Those of us who spend any length of time on social media platforms may be familiar with the gut-sinking, mind-dulling, vaguely anxious feeling that we are being overtaken by the world, and that everyone in it has a happier, more exciting, fulfilling, successful life than we are. Especially at that precise moment, when the sum of our existence takes the form of a figure hunched over a digital device, scrolling, swiping and clicking, even as others are partying, vacationing, smiling at cameras surrounded by friends and family, or eating impossibly colourful meals. Some might be winning awards or achieving high honours of one kind or another in academic or professional spheres, while we sit there, looking on.
Research into social media use suggests that there is a tendency to engage in what is called “social comparison” as we look at these sites and watch what other people are doing — or what they appear to be doing — and constantly judge our own lives against what we see. Over time, this has the effect of making us feel like our own lives are uninteresting and dull, even if the logical part of our brains knows that people only show the best parts of their lives on these platforms.
Of course, social comparison that happens on digital platforms is only an extension of what we do every day, in our offline lives. We feel a pressure to keep up with our peers, and judge ourselves and our actions according to some standard set by society, family or friends — and sometimes the media. Such comparison can have both positive and negative effects. It could lead to “healthy” competition that motivates us to do something better, or to set goals for ourselves that we commit to working towards. As long as these goals are realistic and draw from a good sense of our own abilities, this can be productive. But it can also have the opposite effect, making us feel that we can never quite measure up to the levels we see other people achieving, often leading to depression and a sense of worthlessness. It can shift our focus from the things we could be doing to things that we imagine we should be doing, based on what we see others doing.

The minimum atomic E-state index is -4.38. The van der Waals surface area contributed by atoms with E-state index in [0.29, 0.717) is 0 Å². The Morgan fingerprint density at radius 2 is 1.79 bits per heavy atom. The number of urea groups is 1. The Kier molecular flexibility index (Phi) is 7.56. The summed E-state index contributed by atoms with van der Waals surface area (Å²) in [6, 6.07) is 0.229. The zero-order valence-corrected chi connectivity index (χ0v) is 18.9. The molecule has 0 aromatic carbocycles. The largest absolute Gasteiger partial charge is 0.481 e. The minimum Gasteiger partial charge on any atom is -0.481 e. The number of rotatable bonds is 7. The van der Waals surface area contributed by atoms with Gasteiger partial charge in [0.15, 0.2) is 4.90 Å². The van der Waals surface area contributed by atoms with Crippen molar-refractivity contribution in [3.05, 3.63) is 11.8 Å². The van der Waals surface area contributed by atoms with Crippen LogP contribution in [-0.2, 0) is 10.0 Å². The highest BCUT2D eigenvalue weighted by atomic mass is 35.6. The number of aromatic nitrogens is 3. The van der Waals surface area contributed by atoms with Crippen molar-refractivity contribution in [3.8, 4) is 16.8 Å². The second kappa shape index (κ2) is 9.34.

I have a little note on the whiteboard in my room that says “I am enough!” Now that might seem to come from self-centredness or even arrogance but what it tells me is that I am responsible for my life — my work, my feelings, my ideas. Even if I take inspiration, advice or support from others, it is ultimately up to me to set my goals and map my path to reach them. It reminds me that while comparisons with others may be motivational, the only comparisons that will really help are the ones between where I was and where I am, or where I am and where I want to be. In short, it is about setting my priorities based on an internal compass.
Social media can be fun; those colourful windows into other people’s lives give one a great way to pass an idle moment. But when it starts messing with your head — on the basis of nothing more than pretty pictures — it is time to pull back and check that internal compass.
The author teaches at the University of Hyderabad and edits Teacher Plus.firstname.lastname@example.org